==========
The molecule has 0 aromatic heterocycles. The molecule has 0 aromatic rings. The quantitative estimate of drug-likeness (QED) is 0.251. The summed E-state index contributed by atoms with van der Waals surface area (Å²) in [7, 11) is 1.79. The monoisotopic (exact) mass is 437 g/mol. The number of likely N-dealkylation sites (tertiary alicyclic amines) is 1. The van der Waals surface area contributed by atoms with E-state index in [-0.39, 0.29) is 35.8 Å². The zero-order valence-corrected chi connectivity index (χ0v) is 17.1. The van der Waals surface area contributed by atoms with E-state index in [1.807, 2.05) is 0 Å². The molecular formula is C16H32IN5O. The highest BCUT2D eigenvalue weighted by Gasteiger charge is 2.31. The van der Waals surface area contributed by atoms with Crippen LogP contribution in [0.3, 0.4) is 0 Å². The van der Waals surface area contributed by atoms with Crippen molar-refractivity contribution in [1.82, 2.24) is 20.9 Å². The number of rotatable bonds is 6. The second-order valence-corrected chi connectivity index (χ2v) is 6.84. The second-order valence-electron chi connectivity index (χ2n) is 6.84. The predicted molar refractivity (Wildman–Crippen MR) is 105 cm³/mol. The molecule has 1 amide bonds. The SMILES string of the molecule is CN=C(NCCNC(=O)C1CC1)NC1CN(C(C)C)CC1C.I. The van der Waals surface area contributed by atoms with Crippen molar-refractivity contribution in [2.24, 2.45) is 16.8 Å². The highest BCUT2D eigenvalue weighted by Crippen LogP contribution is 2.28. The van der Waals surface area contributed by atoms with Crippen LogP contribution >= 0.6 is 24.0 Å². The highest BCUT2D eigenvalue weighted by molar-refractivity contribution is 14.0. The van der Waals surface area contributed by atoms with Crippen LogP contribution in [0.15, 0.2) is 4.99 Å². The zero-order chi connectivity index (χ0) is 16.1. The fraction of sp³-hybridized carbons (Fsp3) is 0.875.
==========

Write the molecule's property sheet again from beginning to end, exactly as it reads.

The molecule has 0 aromatic heterocycles. The molecule has 0 aromatic rings. The quantitative estimate of drug-likeness (QED) is 0.251. The summed E-state index contributed by atoms with van der Waals surface area (Å²) in [7, 11) is 1.79. The monoisotopic (exact) mass is 437 g/mol. The number of likely N-dealkylation sites (tertiary alicyclic amines) is 1. The van der Waals surface area contributed by atoms with E-state index in [-0.39, 0.29) is 35.8 Å². The zero-order valence-corrected chi connectivity index (χ0v) is 17.1. The van der Waals surface area contributed by atoms with E-state index in [1.807, 2.05) is 0 Å². The molecular formula is C16H32IN5O. The highest BCUT2D eigenvalue weighted by Gasteiger charge is 2.31. The van der Waals surface area contributed by atoms with Crippen LogP contribution in [0.3, 0.4) is 0 Å². The van der Waals surface area contributed by atoms with Crippen molar-refractivity contribution in [1.82, 2.24) is 20.9 Å². The number of rotatable bonds is 6. The second-order valence-corrected chi connectivity index (χ2v) is 6.84. The second-order valence-electron chi connectivity index (χ2n) is 6.84. The predicted molar refractivity (Wildman–Crippen MR) is 105 cm³/mol. The molecule has 1 amide bonds. The SMILES string of the molecule is CN=C(NCCNC(=O)C1CC1)NC1CN(C(C)C)CC1C.I. The van der Waals surface area contributed by atoms with Crippen molar-refractivity contribution in [2.24, 2.45) is 16.8 Å². The highest BCUT2D eigenvalue weighted by Crippen LogP contribution is 2.28. The van der Waals surface area contributed by atoms with Crippen LogP contribution >= 0.6 is 24.0 Å². The highest BCUT2D eigenvalue weighted by molar-refractivity contribution is 14.0. The van der Waals surface area contributed by atoms with Crippen LogP contribution in [0.15, 0.2) is 4.99 Å². The zero-order chi connectivity index (χ0) is 16.1. The fraction of sp³-hybridized carbons (Fsp3) is 0.875.